There are those 'we've been in the same friend tribe forever and we kind of got to like each other' relationships that start in weird, not really date-like ways, but presumably people in those situations will know you have a significant other, and thus you will have to tell them about your open relationship in order to progress to date like things or they will think you're a cheater. And you can't use 'I'm in a relationship' as cover to do date-like things with people without letting them know you're romantically interested, either.

Many, many, many women are going to run the other way when you tell them these things. I can understand why that makes you gun shy, but it is also precisely the reason why you have to make this information clear early. You know that many women will not want to date you if they find out that you are not actually single -- to deliberately keep that information from them would be creepy and rude and gross, and the end result will still be that they will run the other way once they find out, but faster and with a great deal more distaste for you personally.
posted by jacquilynne at 6:29 PM on July 9, 2013 [20 favorites]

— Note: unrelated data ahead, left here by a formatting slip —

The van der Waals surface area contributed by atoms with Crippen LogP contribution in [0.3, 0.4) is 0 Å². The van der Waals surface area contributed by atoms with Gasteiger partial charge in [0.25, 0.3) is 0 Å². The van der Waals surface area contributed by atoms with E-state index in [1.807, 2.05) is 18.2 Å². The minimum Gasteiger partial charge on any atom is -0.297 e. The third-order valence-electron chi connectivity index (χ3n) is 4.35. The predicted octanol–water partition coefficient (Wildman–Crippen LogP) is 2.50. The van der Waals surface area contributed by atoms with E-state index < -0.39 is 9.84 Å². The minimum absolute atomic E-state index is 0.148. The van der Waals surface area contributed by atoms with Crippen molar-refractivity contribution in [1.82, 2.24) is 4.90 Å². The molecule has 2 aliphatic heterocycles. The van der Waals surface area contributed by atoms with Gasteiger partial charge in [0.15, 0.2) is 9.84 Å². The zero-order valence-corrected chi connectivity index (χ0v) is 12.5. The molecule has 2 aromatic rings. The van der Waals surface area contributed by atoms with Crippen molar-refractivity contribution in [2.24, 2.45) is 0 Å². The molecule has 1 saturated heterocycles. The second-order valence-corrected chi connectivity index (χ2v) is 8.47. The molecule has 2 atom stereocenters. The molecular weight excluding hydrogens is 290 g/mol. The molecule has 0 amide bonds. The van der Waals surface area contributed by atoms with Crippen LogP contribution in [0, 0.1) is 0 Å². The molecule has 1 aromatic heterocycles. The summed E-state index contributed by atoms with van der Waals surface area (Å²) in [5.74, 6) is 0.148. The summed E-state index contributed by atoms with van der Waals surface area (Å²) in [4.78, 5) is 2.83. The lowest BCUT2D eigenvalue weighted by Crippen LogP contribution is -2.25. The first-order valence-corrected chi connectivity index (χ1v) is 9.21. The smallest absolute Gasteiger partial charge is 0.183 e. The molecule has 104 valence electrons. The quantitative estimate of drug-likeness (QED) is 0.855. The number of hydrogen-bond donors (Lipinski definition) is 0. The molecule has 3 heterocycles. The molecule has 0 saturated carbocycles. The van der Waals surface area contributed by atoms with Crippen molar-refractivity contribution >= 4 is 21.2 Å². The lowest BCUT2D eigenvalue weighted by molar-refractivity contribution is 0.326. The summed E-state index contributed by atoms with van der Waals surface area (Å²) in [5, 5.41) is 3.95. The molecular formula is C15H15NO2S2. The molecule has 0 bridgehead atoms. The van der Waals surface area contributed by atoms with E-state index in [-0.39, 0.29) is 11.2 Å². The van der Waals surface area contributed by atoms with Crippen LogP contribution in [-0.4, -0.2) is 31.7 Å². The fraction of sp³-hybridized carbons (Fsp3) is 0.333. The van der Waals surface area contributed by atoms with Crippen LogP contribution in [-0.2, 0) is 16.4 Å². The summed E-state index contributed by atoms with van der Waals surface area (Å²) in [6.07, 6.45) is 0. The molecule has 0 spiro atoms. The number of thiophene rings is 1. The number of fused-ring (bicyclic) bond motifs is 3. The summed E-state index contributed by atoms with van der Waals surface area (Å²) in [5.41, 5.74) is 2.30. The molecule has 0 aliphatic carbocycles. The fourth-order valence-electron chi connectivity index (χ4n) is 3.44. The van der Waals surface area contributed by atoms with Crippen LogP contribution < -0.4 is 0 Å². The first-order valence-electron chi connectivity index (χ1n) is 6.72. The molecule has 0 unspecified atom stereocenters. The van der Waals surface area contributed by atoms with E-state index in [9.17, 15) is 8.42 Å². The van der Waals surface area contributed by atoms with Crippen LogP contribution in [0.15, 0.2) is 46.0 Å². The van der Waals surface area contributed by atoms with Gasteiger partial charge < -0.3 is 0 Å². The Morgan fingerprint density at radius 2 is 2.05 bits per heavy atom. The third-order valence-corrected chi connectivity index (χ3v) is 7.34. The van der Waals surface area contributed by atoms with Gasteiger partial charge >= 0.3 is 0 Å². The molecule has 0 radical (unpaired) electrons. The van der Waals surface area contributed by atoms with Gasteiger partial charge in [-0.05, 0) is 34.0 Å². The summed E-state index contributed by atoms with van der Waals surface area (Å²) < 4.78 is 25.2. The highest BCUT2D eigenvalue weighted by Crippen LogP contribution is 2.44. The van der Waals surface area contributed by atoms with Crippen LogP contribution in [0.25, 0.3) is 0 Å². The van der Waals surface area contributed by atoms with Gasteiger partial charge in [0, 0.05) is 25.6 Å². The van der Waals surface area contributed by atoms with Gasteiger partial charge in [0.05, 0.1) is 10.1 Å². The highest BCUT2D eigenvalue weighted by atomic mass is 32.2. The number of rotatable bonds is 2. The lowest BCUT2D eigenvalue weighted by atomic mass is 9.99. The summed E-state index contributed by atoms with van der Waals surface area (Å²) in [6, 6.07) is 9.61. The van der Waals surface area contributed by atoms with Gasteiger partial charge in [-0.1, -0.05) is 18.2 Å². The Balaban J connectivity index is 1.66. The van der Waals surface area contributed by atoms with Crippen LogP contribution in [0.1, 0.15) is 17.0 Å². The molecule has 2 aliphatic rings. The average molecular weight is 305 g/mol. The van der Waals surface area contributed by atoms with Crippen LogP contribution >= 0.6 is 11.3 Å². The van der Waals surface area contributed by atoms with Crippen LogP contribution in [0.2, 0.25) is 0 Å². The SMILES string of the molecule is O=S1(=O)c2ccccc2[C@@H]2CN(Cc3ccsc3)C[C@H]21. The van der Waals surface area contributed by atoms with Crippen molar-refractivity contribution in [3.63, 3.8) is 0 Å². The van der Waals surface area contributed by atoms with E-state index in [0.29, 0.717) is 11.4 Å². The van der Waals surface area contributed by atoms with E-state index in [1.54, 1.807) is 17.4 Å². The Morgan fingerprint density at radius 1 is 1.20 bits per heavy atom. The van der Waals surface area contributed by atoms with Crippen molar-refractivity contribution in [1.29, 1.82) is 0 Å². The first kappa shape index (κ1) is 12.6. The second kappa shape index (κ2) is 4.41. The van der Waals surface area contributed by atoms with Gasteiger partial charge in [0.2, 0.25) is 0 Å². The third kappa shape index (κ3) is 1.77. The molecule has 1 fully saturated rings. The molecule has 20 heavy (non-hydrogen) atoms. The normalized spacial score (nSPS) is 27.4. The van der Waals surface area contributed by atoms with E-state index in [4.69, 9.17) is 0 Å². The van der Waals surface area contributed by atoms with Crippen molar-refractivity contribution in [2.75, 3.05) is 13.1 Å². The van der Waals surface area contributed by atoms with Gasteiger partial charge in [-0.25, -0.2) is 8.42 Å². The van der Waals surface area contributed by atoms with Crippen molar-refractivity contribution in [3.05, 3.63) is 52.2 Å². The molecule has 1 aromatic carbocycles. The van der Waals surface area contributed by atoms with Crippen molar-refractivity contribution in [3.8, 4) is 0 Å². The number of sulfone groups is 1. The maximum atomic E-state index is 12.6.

A tip on how to not do it presumptuously: mention something about your partner's other partner. "The other day, Bob (the new guy my partner is dating) told me about an interesting article." "My partner went to a neat new restaurant with a guy she's dating, and they both enjoyed the soup there." If they raise an eyebrow, you can give a quick explanation about how you're committed but open.
posted by Pwoink at 6:33 PM on July 9, 2013 [8 favorites]


I agree with everyone who says you need to be up front about this and tell people before going on any dates, but I wanted to comment and say that if someone casually mentioned it to me the way Pwoink suggested by mentioning the person your partner is dating or something like that instead of just laying it out there, that would probably annoy me far more than if you waited until a first date to tell me but at least were upfront about it.

Just be straightforward and upfront. You're gun shy because a lot of people aren't going to want to date you since you're not single, but them's the breaks.
posted by fromageball at 6:48 PM on July 9, 2013 [5 favorites]


When would you tell a guy that you're straight? If you are in any scenario with these women that you would avoid being in if they were someone you would not think of dating, you should be telling them already.
posted by jacalata at 6:52 PM on July 9, 2013 [2 favorites]


This is a similar question in a different type of scenario that got some thoughtful responses. My response here is the same as it was there: pretty early on. Most people presume that people who are dating are single in some fashion (like maaaaybe separated working on a divorce, but even then you'd say something right up front). This is the norm, like it or lump it. Some will not mind that you are partnered. Some will. If you're online dating I'd put it in your profile. That way you can just have friendly encounters with people but not feel that either you are being deceitful or presumptuous but it minimizes the likelihood of the "run out of the restaurant" response.
posted by jessamyn at 7:01 PM on July 9, 2013 [1 favorite]